The Nature Conservancy is working to restore habitat and expand educational opportunities at 7J Ranch.
In February 2019, after nearly two decades of effort, The Nature Conservancy in Nevada acquired the 7J Ranch in Oasis Valley, Nevada. The property is located in rural Nye County, roughly a two-hour drive from downtown Las Vegas. The acquisition included a 900-acre base property with associated water rights and an approximately 280,000-acre grazing allotment. The springs and wetlands found on the property form the headwaters of the Amargosa River, a primarily underground river that emerges to the surface as springs along its path.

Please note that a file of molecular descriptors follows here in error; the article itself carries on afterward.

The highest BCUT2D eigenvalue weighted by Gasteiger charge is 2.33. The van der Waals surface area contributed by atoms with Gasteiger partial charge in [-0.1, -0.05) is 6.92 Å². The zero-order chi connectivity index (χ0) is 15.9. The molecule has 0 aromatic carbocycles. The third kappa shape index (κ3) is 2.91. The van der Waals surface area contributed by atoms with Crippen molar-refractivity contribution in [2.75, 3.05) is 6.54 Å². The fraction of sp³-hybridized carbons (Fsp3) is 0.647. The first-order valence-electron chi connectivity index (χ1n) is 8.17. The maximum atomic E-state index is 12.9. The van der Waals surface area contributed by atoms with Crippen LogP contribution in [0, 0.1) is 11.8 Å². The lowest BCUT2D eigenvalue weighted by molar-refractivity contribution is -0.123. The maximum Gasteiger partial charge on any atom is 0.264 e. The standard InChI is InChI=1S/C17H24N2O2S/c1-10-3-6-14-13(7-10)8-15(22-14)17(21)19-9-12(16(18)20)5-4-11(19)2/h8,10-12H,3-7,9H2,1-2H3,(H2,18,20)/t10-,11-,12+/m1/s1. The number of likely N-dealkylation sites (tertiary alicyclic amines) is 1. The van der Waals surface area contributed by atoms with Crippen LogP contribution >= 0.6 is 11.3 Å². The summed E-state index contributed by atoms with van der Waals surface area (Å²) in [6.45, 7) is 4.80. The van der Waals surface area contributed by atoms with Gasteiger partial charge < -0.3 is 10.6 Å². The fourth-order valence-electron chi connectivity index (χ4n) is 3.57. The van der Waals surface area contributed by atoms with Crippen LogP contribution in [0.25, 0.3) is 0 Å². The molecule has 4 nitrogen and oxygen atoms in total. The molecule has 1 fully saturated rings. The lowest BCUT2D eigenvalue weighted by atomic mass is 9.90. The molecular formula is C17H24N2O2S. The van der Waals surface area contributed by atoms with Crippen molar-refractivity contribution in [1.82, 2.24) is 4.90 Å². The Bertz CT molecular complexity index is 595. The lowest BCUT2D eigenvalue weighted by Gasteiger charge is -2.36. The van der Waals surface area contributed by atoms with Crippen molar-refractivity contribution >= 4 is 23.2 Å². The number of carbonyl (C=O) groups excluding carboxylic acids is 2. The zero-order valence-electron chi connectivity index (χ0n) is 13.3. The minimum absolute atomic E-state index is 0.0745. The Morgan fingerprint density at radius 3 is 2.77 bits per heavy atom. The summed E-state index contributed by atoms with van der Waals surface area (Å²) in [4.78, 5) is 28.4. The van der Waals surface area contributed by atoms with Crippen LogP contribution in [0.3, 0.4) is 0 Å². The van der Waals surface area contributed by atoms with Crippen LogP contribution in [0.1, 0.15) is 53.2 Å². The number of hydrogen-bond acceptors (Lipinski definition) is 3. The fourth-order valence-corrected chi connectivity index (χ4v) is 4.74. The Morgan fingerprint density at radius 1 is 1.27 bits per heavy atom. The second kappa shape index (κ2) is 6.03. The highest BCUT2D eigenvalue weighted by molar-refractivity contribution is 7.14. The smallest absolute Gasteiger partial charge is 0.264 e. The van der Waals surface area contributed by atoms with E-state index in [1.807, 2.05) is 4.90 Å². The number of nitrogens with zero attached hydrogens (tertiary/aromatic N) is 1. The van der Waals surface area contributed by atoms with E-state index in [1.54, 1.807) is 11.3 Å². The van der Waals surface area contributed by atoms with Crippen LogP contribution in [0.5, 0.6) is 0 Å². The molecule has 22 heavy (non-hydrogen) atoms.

The Amargosa River system comprises three major regions of isolated wetland systems. The upper region is known as the Oasis Valley near the Town of Beatty, Nevada. Ash Meadows National Wildlife Refuge and associated springs near the Town of Amargosa Valley form the middle region of the Amargosa system. The lower region of the Amargosa River, near the towns of Shoshone and Tecopa, California, is free-flowing and recognized as a federally designated Wild & Scenic River.
When the Amargosa River emerges aboveground, it gives rise to oases harboring a remarkable diversity of life, including rare fish, plants, amphibians and more than 250 species of resident and migratory birds. In fact, the highest concentration of endemic species anywhere in the United States is found along the middle region of the Amargosa River system, at Ash Meadows National Wildlife Refuge.